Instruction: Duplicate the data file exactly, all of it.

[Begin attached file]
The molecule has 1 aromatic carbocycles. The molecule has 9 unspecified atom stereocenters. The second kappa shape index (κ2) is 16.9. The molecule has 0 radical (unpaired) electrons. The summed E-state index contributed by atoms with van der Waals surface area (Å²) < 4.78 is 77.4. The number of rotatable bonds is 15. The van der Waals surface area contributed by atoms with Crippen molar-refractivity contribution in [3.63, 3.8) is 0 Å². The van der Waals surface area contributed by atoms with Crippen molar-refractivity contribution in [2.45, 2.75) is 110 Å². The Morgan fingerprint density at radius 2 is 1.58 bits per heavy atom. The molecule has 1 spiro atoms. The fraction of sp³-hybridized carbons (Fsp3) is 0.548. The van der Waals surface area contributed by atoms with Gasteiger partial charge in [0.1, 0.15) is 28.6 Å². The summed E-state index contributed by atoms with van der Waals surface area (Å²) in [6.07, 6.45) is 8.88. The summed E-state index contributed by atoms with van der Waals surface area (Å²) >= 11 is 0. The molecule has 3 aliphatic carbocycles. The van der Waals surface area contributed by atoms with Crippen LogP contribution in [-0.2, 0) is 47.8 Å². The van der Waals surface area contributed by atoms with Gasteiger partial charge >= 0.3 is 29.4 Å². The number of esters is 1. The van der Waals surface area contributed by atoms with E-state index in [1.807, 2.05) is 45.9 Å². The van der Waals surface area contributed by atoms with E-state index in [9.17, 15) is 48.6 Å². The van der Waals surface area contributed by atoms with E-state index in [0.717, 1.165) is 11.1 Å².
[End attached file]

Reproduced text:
The molecule has 1 aromatic carbocycles. The molecule has 9 unspecified atom stereocenters. The second kappa shape index (κ2) is 16.9. The molecule has 0 radical (unpaired) electrons. The summed E-state index contributed by atoms with van der Waals surface area (Å²) < 4.78 is 77.4. The number of rotatable bonds is 15. The van der Waals surface area contributed by atoms with Crippen molar-refractivity contribution in [3.63, 3.8) is 0 Å². The van der Waals surface area contributed by atoms with Crippen molar-refractivity contribution in [2.45, 2.75) is 110 Å². The Morgan fingerprint density at radius 2 is 1.58 bits per heavy atom. The molecule has 1 spiro atoms. The fraction of sp³-hybridized carbons (Fsp3) is 0.548. The van der Waals surface area contributed by atoms with Gasteiger partial charge in [0.1, 0.15) is 28.6 Å². The summed E-state index contributed by atoms with van der Waals surface area (Å²) in [6.07, 6.45) is 8.88. The summed E-state index contributed by atoms with van der Waals surface area (Å²) >= 11 is 0. The molecule has 3 aliphatic carbocycles. The van der Waals surface area contributed by atoms with Crippen LogP contribution in [-0.2, 0) is 47.8 Å². The van der Waals surface area contributed by atoms with Gasteiger partial charge >= 0.3 is 29.4 Å². The number of esters is 1. The van der Waals surface area contributed by atoms with E-state index in [1.807, 2.05) is 45.9 Å². The van der Waals surface area contributed by atoms with E-state index in [9.17, 15) is 48.6 Å². The van der Waals surface area contributed by atoms with E-state index in [0.717, 1.165) is 11.1 Å².